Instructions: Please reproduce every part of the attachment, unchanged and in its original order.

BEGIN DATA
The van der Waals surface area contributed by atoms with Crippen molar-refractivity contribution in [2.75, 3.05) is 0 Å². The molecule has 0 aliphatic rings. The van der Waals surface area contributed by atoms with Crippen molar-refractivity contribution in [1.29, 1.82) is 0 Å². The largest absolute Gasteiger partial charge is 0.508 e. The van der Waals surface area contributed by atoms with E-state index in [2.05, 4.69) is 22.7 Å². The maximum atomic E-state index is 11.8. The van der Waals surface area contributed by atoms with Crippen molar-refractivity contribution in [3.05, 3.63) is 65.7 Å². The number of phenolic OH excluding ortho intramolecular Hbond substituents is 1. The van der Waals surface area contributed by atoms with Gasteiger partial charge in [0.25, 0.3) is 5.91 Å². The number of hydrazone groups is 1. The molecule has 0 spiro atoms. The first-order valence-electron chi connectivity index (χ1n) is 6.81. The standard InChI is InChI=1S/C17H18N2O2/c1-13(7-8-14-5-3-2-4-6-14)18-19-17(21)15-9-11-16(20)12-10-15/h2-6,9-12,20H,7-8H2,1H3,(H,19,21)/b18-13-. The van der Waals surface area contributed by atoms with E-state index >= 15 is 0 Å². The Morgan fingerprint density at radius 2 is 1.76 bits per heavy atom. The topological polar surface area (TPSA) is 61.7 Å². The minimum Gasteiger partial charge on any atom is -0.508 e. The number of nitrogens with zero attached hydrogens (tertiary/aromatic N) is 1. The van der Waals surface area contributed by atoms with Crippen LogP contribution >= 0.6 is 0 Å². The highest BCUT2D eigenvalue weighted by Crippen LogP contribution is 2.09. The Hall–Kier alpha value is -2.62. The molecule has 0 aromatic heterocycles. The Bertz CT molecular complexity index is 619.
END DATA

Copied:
The van der Waals surface area contributed by atoms with Crippen molar-refractivity contribution in [2.75, 3.05) is 0 Å². The molecule has 0 aliphatic rings. The van der Waals surface area contributed by atoms with Crippen molar-refractivity contribution in [1.29, 1.82) is 0 Å². The largest absolute Gasteiger partial charge is 0.508 e. The van der Waals surface area contributed by atoms with E-state index in [2.05, 4.69) is 22.7 Å². The maximum atomic E-state index is 11.8. The van der Waals surface area contributed by atoms with Crippen molar-refractivity contribution in [3.05, 3.63) is 65.7 Å². The number of phenolic OH excluding ortho intramolecular Hbond substituents is 1. The van der Waals surface area contributed by atoms with Gasteiger partial charge in [0.25, 0.3) is 5.91 Å². The number of hydrazone groups is 1. The molecule has 0 spiro atoms. The first-order valence-electron chi connectivity index (χ1n) is 6.81. The standard InChI is InChI=1S/C17H18N2O2/c1-13(7-8-14-5-3-2-4-6-14)18-19-17(21)15-9-11-16(20)12-10-15/h2-6,9-12,20H,7-8H2,1H3,(H,19,21)/b18-13-. The van der Waals surface area contributed by atoms with E-state index >= 15 is 0 Å². The Morgan fingerprint density at radius 2 is 1.76 bits per heavy atom. The topological polar surface area (TPSA) is 61.7 Å². The minimum Gasteiger partial charge on any atom is -0.508 e. The number of nitrogens with zero attached hydrogens (tertiary/aromatic N) is 1. The van der Waals surface area contributed by atoms with Crippen LogP contribution >= 0.6 is 0 Å². The highest BCUT2D eigenvalue weighted by Crippen LogP contribution is 2.09. The Hall–Kier alpha value is -2.62. The molecule has 0 aromatic heterocycles. The Bertz CT molecular complexity index is 619.